25 May 2011


Here's a little piece we did for the Palace fanzine, Five Year Plan, regarding our new pantomime villain.

At the climax of the previous season, our manager Gus Poyet told the post-match hacks that our extremely popular Basque heart-throb and sometime full-back , Inigo Calderon, had turned down our offer of a contract and was to sign for Southampton.

We were distraught, we thought he loved the club that had rescued him from a trial at Gillingham and turned him into a local hero – he was to be the focal point of flair on which we’d build a new team around for the next campaign, but suddenly he was off, chasing the peseta at St. Marys.

In a twist of fate, the Saints thing fell through, and tale between his heart-melting Iberian legs, he was back and much to our delight we stormed the league.

Fast forward a year and the impending departure of our leading goalscorer, Glenn Murray, has provoked an equally emotive response from fans, though this time it’s spiked with anger and resentment. By all means Glenn, get lost, but come on, not to Palace.

Allow me to introduce you to our number 17. Firstly, he’s a wonderful striker, netting 53 times in 118 injury-hit appearances for us since January 2008. Adept at both leading the line by himself or playing with a partner, his perceived lethargy is off set by a sweet touch, strength on the ball and positional play certainly suited for a higher standard than the English Third Division. Murray can glide with ease between scrappy 6-yard box scrambles and our trademark tippy-tappy possession play we’ve built a reputation for. He can score from corners, he can score from 25 yards, he can score with his head, hell, he’s one of the best defenders at the club and proved himself invaluable at the other end of the pitch when required.

So what’s the problem, right? This guy has it all.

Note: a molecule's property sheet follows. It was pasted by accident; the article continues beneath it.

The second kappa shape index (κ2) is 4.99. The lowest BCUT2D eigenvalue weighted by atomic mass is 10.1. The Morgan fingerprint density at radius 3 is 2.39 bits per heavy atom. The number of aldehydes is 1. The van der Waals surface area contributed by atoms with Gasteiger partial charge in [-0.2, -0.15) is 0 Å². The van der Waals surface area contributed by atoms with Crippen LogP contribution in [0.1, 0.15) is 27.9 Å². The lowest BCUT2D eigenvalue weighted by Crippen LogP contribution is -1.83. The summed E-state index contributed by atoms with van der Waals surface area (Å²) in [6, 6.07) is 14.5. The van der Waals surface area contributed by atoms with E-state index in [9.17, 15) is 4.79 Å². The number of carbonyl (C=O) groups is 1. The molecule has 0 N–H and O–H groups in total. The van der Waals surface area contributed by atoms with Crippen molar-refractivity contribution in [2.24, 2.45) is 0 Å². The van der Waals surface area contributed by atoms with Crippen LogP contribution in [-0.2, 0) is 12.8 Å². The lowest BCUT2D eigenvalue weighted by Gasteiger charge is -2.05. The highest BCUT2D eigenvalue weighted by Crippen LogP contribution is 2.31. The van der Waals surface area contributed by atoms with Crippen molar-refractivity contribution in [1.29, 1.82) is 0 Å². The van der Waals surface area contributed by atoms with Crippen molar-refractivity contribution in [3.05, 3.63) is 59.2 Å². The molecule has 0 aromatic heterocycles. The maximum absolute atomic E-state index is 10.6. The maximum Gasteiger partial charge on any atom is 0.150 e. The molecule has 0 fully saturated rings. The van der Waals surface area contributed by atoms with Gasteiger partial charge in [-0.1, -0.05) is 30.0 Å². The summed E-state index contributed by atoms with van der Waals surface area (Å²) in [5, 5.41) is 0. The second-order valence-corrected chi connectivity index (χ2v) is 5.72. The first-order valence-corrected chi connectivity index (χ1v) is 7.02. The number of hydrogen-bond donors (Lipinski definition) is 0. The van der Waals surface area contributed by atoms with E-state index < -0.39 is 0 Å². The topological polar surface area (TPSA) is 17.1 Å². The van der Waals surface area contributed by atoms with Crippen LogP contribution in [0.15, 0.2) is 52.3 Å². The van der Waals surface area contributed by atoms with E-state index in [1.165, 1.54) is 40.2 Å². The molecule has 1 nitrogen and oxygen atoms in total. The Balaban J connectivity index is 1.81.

Well, to put it diplomatically, ‘Super’ Glenn has not exactly endeared himself to the fans. In the 3 and a bit years we’ve had him he’s put in two transfer requests, with some perhaps questioning his attitude on the pitch during darker times. Under the wrong manager he’s a little troublesome (Only Gus has really got the best out of him and even now he doesn’t want to stay) and he’s struggled with injury a lot until this last Championship winning season.

His disinterested, vague and monotone interviews with the press coupled with his hermit-like existence within the team have ensured a steady flow of unflattering rumours surrounding his personal life. Many fans speak of his desire to move back up north and let’s face it, if he doesn’t like Sussex, what’s he going to make of Crodyon!

The guy is also high-maintenance; Occasionally petulant on the pitch when things don’t go his way, he is apparently introverted to a level that doesn’t sit easy with the stronger personalities in the dressing room. His shyness was perhaps his downfall at a club where we expect passionate performances on the pitch plus a strong engagement with fans of it.

What really rubs us up the wrong way with Murray though is his miscalculated decision making on advice from his evidently vindictive agent. To go to press with his desire to leave the club midway through a contract has always left a bitter taste in the mouth, but for him to leak the Palace story to the media the day after we’ve won the league is an incitement to riot. Talk about raining on our parade, Murray squatted down and had a red and blue shit on it!

There was always a good chance that Murray would opt to follow the money at the end of his contract. Whilst happy if he stayed, he’s certainly not irreplaceable. Unproven at Championship level, his lack of pace may raise a few eyebrows come August, and our faith in Poyet means that if he’s not worth 10 grand a week, he’s really not worth 10 grand a week.

What really sticks is the P word though. Millwall? Ok. Southampton? Whatever. Derby? Meh. Palace? You’re effing kidding me? Losing our top scorer on the back of a Championship to a struggling club in the same division is tough enough, for the motives to be driven by money, disappointing, to our bitterest of rivals, rage inducing.

Don’t be fooled into thinking Murray is anything less than a mercenary, and if you don’t work that out for yourselves now, we’ll certainly remind you from the Arthur Waite stand in a few months time.

Oh well, good luck to the lad … Now where did I put that pigs head?

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